One Farm, One Operator? Not on the Largest Farms

The high average age of primary operators on U.S. farms—56 years in 2002—has led to concern about the future of farming. However, some potential 'replacement farmers' are currently working as secondary operators on larger, multiple-generation farms. Today's commercial farms often require more management and labor resources than one person can provide. Thus, some farms have more than one operator, defined as anyone who makes day-to-day-decisions about the farm business. For example, the principal operator's spouse, sibling, or adult child may also be operators.

Until recently, U.S. farm data sources assumed each farm had one operator. New data show that this assumption understates the count of people operating farms by 800,000. USDA's 2002 Agricultural Resource Management Survey (ARMS) asked respondents to report the number of operators on their farms and to provide more detailed information—such as age and major occupation—for up to three operators. Understanding multiple-operator farms is important because they produce a disproportionate share of agricultural output. It turns out that the 32 percent of U.S. farms with multiple operators account for half of agricultural production.

Of the nearly 700,000 multiple-operator farms, only 12 percent are multiple-generation operations, with at least 25 years difference between the ages of the oldest and youngest operators. This percentage increases with farm size, reaching 25 percent for multiple-operator farms with at least $250,000 in sales. Multiple-generation farms are also more common when the primary operator is either young or elderly, making up 16 percent of multiple-operator farms when the primary operator is under 35 and 22 percent when the operator is at least 65. The share is only 9 percent when the primary operator is 35 to 64 years old.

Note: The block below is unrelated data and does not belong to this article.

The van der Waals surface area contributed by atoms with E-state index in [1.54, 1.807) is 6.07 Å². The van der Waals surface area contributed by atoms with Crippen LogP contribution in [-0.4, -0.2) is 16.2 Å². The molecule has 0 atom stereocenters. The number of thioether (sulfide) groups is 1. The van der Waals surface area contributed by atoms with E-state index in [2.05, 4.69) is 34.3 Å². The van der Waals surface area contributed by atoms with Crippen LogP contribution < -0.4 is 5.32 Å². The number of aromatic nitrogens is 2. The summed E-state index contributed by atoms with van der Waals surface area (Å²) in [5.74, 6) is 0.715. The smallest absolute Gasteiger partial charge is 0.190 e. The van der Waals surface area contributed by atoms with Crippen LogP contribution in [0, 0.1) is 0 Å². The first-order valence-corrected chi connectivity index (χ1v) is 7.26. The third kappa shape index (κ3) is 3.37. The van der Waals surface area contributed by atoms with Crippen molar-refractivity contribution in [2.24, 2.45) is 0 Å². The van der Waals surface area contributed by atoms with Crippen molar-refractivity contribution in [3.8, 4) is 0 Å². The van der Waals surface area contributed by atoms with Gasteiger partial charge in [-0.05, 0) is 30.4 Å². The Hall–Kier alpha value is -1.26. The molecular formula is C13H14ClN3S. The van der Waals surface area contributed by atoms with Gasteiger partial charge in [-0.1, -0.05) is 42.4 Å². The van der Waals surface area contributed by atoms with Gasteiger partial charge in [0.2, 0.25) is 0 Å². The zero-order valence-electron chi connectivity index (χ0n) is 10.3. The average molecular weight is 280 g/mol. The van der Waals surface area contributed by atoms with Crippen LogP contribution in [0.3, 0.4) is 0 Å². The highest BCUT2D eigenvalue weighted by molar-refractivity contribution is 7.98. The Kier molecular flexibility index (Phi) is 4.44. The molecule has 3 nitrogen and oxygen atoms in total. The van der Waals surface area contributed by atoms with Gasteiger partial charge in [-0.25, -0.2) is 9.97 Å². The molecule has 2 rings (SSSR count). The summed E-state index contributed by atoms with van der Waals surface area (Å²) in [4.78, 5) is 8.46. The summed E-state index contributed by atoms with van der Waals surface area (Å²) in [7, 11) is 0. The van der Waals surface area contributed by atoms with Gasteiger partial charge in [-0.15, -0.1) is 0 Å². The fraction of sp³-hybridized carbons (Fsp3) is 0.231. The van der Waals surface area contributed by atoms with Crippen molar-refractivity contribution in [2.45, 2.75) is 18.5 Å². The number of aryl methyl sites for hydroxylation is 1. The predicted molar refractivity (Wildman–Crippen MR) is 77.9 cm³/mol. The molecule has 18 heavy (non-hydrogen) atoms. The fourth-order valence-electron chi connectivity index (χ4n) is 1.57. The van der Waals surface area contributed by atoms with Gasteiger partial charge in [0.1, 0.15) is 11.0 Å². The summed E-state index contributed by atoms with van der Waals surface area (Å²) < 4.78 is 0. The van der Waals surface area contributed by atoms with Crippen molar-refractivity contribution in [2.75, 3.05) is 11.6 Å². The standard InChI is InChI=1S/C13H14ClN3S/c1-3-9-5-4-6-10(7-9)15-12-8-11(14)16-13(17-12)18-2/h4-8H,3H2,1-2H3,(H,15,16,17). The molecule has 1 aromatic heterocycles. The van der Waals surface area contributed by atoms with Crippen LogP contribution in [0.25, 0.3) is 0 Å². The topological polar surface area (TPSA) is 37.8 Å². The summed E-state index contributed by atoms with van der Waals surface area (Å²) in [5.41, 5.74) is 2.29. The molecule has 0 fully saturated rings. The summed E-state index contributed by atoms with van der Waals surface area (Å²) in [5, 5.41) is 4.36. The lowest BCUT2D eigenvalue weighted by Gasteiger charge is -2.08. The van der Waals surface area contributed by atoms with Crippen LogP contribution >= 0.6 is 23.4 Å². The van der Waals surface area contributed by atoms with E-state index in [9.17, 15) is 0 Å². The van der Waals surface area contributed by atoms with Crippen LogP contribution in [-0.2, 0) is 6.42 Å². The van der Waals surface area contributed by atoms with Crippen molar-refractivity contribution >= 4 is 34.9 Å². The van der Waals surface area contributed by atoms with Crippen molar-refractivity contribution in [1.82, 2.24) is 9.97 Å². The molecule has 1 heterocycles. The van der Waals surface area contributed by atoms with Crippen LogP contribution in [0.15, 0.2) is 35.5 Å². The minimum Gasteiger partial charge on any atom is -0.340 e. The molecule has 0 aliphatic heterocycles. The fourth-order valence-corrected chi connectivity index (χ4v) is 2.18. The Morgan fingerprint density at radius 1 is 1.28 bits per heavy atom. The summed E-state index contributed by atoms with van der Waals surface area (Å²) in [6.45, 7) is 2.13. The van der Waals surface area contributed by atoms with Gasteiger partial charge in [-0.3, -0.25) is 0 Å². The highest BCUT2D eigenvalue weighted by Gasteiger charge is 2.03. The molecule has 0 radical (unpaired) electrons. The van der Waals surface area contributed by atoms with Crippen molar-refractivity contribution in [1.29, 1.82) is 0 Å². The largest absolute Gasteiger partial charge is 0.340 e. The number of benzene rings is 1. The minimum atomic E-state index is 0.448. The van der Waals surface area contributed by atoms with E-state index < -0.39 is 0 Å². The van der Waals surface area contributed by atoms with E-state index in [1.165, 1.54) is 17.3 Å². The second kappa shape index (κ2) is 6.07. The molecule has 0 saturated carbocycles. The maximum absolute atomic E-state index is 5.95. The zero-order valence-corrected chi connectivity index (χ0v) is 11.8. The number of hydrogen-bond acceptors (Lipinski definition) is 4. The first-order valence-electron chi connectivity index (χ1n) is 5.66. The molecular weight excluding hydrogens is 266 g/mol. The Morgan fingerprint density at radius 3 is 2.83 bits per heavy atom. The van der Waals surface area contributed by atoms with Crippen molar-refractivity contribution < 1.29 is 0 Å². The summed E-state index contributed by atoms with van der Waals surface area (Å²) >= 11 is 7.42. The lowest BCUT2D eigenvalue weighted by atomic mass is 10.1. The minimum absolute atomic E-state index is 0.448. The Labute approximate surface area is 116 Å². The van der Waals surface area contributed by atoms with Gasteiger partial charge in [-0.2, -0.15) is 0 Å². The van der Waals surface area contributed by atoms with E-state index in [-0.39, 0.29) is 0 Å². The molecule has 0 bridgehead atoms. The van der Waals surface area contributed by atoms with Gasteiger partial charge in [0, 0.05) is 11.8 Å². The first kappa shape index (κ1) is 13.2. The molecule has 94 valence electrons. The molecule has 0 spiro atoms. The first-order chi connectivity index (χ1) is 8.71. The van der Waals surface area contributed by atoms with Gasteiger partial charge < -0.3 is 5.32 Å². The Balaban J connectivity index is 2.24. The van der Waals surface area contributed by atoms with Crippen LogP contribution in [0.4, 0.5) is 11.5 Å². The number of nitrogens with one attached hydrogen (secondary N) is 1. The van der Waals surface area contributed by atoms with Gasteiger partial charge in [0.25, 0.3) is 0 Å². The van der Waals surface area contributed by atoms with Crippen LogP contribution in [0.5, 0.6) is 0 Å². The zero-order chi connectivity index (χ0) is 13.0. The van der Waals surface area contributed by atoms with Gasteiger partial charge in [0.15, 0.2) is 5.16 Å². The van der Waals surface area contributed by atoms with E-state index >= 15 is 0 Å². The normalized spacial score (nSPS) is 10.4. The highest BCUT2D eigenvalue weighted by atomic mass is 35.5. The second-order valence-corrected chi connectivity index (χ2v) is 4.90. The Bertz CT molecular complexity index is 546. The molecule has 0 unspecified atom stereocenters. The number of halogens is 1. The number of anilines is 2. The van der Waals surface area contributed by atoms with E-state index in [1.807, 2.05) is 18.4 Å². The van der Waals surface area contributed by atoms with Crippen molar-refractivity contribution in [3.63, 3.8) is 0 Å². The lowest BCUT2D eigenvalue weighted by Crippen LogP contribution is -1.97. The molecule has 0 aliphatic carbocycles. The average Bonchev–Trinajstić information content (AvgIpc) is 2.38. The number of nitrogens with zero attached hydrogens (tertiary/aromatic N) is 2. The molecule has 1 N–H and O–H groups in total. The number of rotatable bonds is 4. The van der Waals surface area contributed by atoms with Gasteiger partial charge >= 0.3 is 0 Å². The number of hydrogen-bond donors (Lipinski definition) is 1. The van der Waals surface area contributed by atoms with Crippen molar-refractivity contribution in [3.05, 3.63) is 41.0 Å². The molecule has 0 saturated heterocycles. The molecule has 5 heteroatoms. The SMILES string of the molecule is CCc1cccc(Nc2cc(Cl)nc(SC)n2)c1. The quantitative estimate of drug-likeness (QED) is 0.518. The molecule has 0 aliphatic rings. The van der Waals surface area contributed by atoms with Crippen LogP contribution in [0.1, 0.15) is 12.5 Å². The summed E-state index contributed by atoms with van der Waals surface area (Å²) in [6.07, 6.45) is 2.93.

Multiple-generation farms number only 86,700, so they could provide replacement operators for only a fraction of the 2.2 million U.S. farms. In addition, some secondary operators in multiple-generation farms perform fairly specialized functions—such as marketing or field operations—and may not have the broad experience and skills necessary to take over a large farm.

On the other hand, relatively few replacement farm operators will be necessary for the larger, commercial-sized farms producing the bulk of farm products. The 2002 Census of Agriculture estimates that the 34,100 largest farms account for 50 percent of the sales of farm products, and the 143,500 largest farms account for 75 percent of sales. Replacing the operators of these farms from multiple-generation farms is much more feasible.